As temperatures drop and nights get earlier, it can present both a challenge and a danger to drivers.
If you’ve gotten used to driving alone in warm, clear weather, it can be shocking when everything changes, so here are some top tips to help keep you safer on the roads in winter.
Preparation is key in this world and one of the best things you can do is check your car before winter really hits. Colder weather puts more stress on things like batteries, which means they’re much more likely to have problems or fail this time of year than they are in the summer, and the last thing you want is for a car not to start.
So if your battery is having trouble starting the car, it might be time to replace it. Remember to also check the vehicle’s fluid levels. When it comes to windshield washer fluid, you shouldn’t use plain water, as you’ll have a hard time cleaning your windows in the winter months; instead, get a dedicated solution with antifreeze.
Finally, having tires in good condition is especially important in winter, when the roads tend to be wet and grip levels are lower. Make sure they are properly inflated, show no signs of damage, and have enough tread. Although 1.6mm is the legal minimum, we recommend having much more during the winter. You could also think about choosing winter tires, but these are not necessarily essential.
If you’ve only been driving while the sun is out in the summer months, it can come as a shock when it’s suddenly close to dusk in mid-afternoon. Being visible on the road is really important, so to begin with, it’s a good idea to make sure all the lights and gauges on the vehicle are working (including the fog lights).
But the most important thing is to remember to turn on your lights at the beginning of every trip if it’s going to get dark. Even if your car has automatic headlights installed, don’t assume that they have been turned on. Also, all new cars have daytime running lights (they’re required at the front, but not at the rear), so you may falsely think you have your headlights on, even if there are no lights on at the rear.
Visibility also extends to making sure your lights are clean (it’s worth cleaning them from time to time to maximize vision) by never going out if your windows are fogged up or still covered in ice or snow.
Winter brings a lot less road grip as temperatures drop and asphalt is more likely to be wet.
One of the best things you can do to improve your driving, regardless of the season, but especially in winter, is to keep your distance on the road. Whether you’re on the highway or in the city, always ask yourself if the vehicle in front of you slammed on the brakes, would you be able to stop in time? The greater the distance you have to the vehicle in front of you, the more likely you are to stop before hitting it, especially in winter when stopping distances are longer.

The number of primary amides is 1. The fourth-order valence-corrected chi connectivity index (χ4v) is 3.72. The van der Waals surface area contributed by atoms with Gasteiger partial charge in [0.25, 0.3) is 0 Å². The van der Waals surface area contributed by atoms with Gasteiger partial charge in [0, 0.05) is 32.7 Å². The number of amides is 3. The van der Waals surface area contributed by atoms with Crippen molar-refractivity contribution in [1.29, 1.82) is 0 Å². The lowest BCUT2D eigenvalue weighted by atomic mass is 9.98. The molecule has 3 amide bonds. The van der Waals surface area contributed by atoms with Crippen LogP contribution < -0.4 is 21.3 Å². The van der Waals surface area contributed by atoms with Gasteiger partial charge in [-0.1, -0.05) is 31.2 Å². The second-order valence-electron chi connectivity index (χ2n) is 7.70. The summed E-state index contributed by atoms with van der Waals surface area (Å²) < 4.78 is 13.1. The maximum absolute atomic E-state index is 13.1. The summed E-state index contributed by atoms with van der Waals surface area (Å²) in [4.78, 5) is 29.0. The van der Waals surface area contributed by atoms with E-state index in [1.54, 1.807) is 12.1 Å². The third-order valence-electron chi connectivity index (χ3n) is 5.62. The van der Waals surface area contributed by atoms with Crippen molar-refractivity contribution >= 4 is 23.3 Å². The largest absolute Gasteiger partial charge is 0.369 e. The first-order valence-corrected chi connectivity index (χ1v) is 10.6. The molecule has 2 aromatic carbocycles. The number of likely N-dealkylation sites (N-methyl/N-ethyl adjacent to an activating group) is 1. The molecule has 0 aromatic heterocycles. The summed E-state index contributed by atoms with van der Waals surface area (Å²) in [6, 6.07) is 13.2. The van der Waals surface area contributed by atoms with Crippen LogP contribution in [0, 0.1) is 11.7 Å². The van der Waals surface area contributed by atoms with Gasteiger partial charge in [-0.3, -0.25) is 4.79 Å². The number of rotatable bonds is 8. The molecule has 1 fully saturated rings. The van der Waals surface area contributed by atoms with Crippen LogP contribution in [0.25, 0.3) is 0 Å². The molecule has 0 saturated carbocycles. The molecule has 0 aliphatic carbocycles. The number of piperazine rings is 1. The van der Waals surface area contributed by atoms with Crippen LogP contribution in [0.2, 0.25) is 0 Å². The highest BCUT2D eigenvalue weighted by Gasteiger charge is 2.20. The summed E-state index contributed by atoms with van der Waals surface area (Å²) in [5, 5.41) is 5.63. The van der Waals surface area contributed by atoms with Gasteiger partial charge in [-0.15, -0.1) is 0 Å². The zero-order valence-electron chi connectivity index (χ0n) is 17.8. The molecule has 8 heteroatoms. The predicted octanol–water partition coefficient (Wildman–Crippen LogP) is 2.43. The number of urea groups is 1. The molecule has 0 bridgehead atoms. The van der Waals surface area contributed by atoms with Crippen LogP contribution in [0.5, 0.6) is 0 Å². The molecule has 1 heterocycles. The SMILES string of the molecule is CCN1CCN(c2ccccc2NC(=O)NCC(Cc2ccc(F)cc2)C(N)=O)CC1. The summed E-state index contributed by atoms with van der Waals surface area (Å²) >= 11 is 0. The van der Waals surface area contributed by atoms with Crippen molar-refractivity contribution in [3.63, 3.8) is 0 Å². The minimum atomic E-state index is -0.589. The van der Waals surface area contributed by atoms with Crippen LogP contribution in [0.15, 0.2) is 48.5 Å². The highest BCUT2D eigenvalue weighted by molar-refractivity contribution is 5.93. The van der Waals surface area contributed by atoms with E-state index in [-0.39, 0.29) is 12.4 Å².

As soon as the temperature drops to a point close to zero, you need to change your driving behavior. You should avoid sudden braking or wheel spin, as this could cause you to skid out of control, and be sure to keep your speed down.
Even if a path has been polished there may be patches that are still icy so you still need to be careful. And even if the temperature has risen well above freezing, there may be shaded areas that haven’t thawed, so always be cautious.
The last thing any of us would want to happen is to be stranded on the road in winter, whether it’s because of snow or an accident.
That’s why it’s important to make sure you have supplies with you to help out in case the worst happens. This includes having food and drink, but also warm clothing. It’s also a good idea to carry a shovel with you, to help you or a fellow driver get out in bad weather.
Spray de-icer and an ice scraper should also be a must to carry in your car during the winter.
When the weather is bad or colder, the last thing you want to do is rush, as you are much more likely to cause a collision. That’s why you should allow enough time for each trip, which means you’re less likely to have to rush. If you end up in heavy traffic, it will help too.
You may also want to reconsider your route, especially if there is widespread snow or ice. Try to stick to the most traveled roads, as these will be the ones that are likely to be clear and sandy, as smaller country roads can be treacherous and are often sandless.
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